If you’ve spent any time reading though the eCommerce and Entrepreneurship blog, you’ve seen the difficulties the company engages in. These “journal entries” of sorts, are an opportunity for our employees to express what hardships they’ve gone through and what positive and negative outcomes come from their experiences. The blog is a legitimate forum for venting, learning, growing and sharing; aka an HR manager’s best friend. Everyone’s blog entries have enough of their personal stories laced through them that these entries become a useful means for HR to check out what lies just under the surface at the company. Under the surface is where you’ll find people’s motivations, perspectives and a look at how they view themselves in comparison to others. What better way for me is there to find out what is going on at our eCommerce business than to read the online commentaries detailing employee’s experiences? Of course there are details and extreme circumstances that should not be displayed publicly and should be treated with the upmost confidentiality, but when it comes to the company’s everyday lifestyle, the blog is a great tool to use when figuring out where the Lifestyle Pillar meter should be rated.
Gordian Project’s eCommerce and Entrepreneurship blog of course has its intended strategic business purposes, but it is not there just so we can share with the world what mistakes we’ve made and what successes we’ve mastered. The blog lets us look at ourselves to see how we’re doing, what frustrates us, how we can make our retail websites a better place for us to be productive and enjoy coming to work. If there is anything we can do to make our employees just “not hate coming work”, but look forward to going to work everyday, it will be better for the employees and better for the company.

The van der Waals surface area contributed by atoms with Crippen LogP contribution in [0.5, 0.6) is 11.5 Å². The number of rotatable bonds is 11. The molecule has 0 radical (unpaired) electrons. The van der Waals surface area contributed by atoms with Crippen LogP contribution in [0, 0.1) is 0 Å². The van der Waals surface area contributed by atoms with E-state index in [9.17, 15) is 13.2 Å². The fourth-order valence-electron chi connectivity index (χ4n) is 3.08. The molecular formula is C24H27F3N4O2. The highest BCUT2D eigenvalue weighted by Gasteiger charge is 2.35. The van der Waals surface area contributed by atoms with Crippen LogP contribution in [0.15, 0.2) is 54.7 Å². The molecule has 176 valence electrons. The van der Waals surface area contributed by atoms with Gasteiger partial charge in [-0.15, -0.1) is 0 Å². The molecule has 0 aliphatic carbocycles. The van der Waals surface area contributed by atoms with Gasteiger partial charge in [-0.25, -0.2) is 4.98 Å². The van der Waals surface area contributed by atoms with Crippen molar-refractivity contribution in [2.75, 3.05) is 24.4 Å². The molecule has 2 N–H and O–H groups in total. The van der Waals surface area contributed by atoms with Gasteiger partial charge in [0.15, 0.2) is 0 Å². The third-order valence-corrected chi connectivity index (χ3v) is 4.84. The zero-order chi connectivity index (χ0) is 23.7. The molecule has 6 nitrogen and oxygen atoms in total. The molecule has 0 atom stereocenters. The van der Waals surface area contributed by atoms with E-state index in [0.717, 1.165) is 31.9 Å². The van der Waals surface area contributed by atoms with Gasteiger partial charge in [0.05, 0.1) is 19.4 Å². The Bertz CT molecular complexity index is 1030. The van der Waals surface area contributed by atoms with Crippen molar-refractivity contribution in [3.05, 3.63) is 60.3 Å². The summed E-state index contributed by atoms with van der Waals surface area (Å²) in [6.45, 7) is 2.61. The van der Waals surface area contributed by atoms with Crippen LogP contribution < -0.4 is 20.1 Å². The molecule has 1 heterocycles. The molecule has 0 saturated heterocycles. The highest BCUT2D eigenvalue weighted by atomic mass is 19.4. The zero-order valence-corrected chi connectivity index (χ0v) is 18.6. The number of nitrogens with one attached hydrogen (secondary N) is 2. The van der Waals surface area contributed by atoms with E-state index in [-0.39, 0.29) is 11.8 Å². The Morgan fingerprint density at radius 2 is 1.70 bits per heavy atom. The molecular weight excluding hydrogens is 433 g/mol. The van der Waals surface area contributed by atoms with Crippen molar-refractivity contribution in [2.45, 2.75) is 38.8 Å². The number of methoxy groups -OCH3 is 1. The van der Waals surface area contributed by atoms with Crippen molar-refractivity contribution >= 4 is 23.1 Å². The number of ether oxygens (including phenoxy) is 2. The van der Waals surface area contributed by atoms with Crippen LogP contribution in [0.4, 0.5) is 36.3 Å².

Take for example those who have been involved in our OutdoorPros Adventure Team, activities outside of the office have sparked relationships and growth inside of the office. I’ll let some of the pictures speak for themselves:
But I know what you’re thinking…. “We’re here to run a business, not a daycare”. Of course I understand the extremes associated with letting employees be “happy”. I am not advising for a lack of structure that ends up with work becoming a video game palace and online shopping café, but rather, I’m promoting growth of employee ownership and self-investment in their everyday work. Making work enjoyable allows employees to build commitment in their intimate relationship with the company. Happy employees equal productive employees and if they’re unhappy, I guarantee it will end up on the company blog.